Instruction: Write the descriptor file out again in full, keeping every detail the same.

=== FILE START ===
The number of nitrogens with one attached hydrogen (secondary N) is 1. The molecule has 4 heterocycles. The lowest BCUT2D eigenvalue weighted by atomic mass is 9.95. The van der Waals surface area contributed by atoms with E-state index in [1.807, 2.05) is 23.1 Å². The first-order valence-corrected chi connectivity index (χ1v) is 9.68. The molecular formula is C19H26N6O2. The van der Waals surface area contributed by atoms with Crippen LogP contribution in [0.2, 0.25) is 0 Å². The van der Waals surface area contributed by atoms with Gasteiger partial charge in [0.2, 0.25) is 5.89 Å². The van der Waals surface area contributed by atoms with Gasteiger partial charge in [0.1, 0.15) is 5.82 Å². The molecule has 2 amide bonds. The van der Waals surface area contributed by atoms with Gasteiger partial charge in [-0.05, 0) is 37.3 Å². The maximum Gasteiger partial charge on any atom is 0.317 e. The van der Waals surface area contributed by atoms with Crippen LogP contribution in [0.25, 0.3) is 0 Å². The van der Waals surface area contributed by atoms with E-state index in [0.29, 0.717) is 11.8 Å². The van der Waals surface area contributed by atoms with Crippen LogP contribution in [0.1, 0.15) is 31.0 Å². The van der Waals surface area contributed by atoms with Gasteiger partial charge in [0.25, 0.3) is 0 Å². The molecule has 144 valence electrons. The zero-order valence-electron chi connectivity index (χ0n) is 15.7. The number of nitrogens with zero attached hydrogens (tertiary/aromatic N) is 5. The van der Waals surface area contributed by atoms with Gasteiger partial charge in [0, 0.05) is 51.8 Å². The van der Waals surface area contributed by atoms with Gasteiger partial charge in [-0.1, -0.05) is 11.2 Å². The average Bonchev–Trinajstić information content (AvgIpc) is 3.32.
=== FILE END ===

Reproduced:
The number of nitrogens with one attached hydrogen (secondary N) is 1. The molecule has 4 heterocycles. The lowest BCUT2D eigenvalue weighted by atomic mass is 9.95. The van der Waals surface area contributed by atoms with E-state index in [1.807, 2.05) is 23.1 Å². The first-order valence-corrected chi connectivity index (χ1v) is 9.68. The molecular formula is C19H26N6O2. The van der Waals surface area contributed by atoms with Crippen LogP contribution in [0.2, 0.25) is 0 Å². The van der Waals surface area contributed by atoms with Gasteiger partial charge in [0.2, 0.25) is 5.89 Å². The van der Waals surface area contributed by atoms with Gasteiger partial charge in [0.1, 0.15) is 5.82 Å². The molecule has 2 amide bonds. The van der Waals surface area contributed by atoms with Gasteiger partial charge in [-0.05, 0) is 37.3 Å². The maximum Gasteiger partial charge on any atom is 0.317 e. The van der Waals surface area contributed by atoms with Crippen LogP contribution in [0.25, 0.3) is 0 Å². The van der Waals surface area contributed by atoms with E-state index in [0.29, 0.717) is 11.8 Å². The van der Waals surface area contributed by atoms with Crippen LogP contribution in [0.1, 0.15) is 31.0 Å². The van der Waals surface area contributed by atoms with Gasteiger partial charge in [0.25, 0.3) is 0 Å². The molecule has 144 valence electrons. The zero-order valence-electron chi connectivity index (χ0n) is 15.7. The number of nitrogens with zero attached hydrogens (tertiary/aromatic N) is 5. The van der Waals surface area contributed by atoms with Gasteiger partial charge in [0, 0.05) is 51.8 Å². The van der Waals surface area contributed by atoms with Gasteiger partial charge in [-0.1, -0.05) is 11.2 Å². The average Bonchev–Trinajstić information content (AvgIpc) is 3.32.